Tory caucus meets today for 1st time since election loss
Conservatives to pick a new interim leader, but will also hear from outgoing leader Stephen Harper
Conservatives are meeting on Parliament Hill today to dissect the party's electoral defeat and to pick a new interim leader to replace Stephen Harper.
Harper, who officially resigned as prime minister yesterday one hour before Justin Trudeau was sworn in as his successor, addressed the caucus for the first time since losing the election.
Tory MPs who won and lost their seats are gathering with Tory senators to chart the course for party renewal.
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Conservative MP Rona Ambrose, one of eight members vying for the interim leadership, said the party is in "very good shape." Conservatives were elected in 99 ridings.
"We won [Official] Opposition and we are going to be a strong, confident and optimistic opposition," she said, adding she looks forward to working both with Tory colleagues and the new Liberal government.
Ontario MP Tony Clement said Canadians don't want the party to "dwell on the past," and called today the "first chapter of moving forward." He said the 35 new caucus members — 33 of them who have never served in the House of Commons — will be the "new force" in the party.
"They bring no prejudices of the past and they will help us renew our party and our caucus in the future," he said.
"I think there will be a lot of hugs, a lot of gladness to see each other and lamenting those that didn't make it," she told CBC News Network Thursday.
Raitt said the interim leader should be competent, qualified and empathetic.
"I'm looking for somebody who first and foremost has the ability to hold the government to account. That is our job as the loyal Opposition," Raitt said.
"Second, I'm going to be looking specifically for how they interact with both new members of caucus and older members of caucus to see how they're going to put together a team, build going forward and be positive about what our future looks like.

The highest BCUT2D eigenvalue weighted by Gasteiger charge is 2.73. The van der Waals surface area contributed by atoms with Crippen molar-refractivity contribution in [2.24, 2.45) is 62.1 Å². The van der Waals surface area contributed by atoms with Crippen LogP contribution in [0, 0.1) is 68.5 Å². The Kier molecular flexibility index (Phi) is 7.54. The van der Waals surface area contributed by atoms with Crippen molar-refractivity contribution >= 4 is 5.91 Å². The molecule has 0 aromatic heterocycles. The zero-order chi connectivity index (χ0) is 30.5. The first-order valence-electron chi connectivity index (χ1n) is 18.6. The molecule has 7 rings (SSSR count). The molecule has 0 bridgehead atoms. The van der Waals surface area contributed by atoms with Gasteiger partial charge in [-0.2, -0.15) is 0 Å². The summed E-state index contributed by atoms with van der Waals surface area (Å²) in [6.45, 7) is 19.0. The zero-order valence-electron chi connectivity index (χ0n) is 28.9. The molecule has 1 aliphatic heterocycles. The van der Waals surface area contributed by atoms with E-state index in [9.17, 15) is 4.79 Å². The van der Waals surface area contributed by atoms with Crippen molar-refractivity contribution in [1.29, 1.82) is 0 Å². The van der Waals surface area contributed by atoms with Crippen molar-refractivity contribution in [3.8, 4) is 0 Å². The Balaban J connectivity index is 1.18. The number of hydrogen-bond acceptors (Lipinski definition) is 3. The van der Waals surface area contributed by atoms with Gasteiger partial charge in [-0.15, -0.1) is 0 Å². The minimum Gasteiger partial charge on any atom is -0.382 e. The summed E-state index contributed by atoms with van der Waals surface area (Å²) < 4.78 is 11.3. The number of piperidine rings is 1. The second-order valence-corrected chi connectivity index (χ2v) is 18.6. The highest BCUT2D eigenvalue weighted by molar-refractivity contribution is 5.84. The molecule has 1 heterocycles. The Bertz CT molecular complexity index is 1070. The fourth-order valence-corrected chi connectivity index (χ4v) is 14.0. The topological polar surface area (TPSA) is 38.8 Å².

Raitt said in particular, the interim leader needs to rebuild the party in Eastern Canada, where the Liberals won every seat.
Senators part of post-mortem
Ontario Senator Tobias Enverga is looking for some answers.
"We're hoping for — that there will be more explanation," the senator told CBC News as he arrived in Ottawa this week.
Frm PM arrives at Parl Hill loading dock a moment ago for his last caucus meeting as Conservative leader. <a href="https://twitter.com/hashtag/cdnpoli?src=hash">#cdnpoli</a> <a href="https://t.co/rYGZED1sEb">pic.twitter.com/rYGZED1sEb</a>—@hollyanndoan
Nova Scotia Senator Michael Macdonald has no hard feelings.
"The campaign's over. We have to go forward. The prime minister is there for nine years. He's a great party leader. He leaves a great legacy. I look forward to hearing from him," MacDonald said.
8 candidates for interim leader
The second caucus meeting today will be attended by only the 99 Conservatives elected last month.
They must vote on whether to follow the new rules laid out in the Reform Act, established by a bill drafted by Conservative MP Michael Chong and supported by the Conservatives while in government.
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Those rules include how the interim leader will be chosen. In particular, the MPs must decide whether senators will be allowed to vote.
There are eight people hoping to get the job.
Most have been working the phones, lining up support all week. One, Manitoba's Candice Bergen, invited Conservatives to drop by her Parliament Hill office Wednesday.
Another, Ontario's Diane Finley, received an endorsement from a previous Conservative interim leader, John Reynolds.
"She has the institutional knowledge of both working in government and opposition, as well as inter-party politics, with an extensive background in business," Reynolds wrote in a statement to caucus this week, adding "Diane [Finley] knows how to grow as a team and move forward with an agenda."
The Conservative Party's executive director will officially count the preferential ballots today.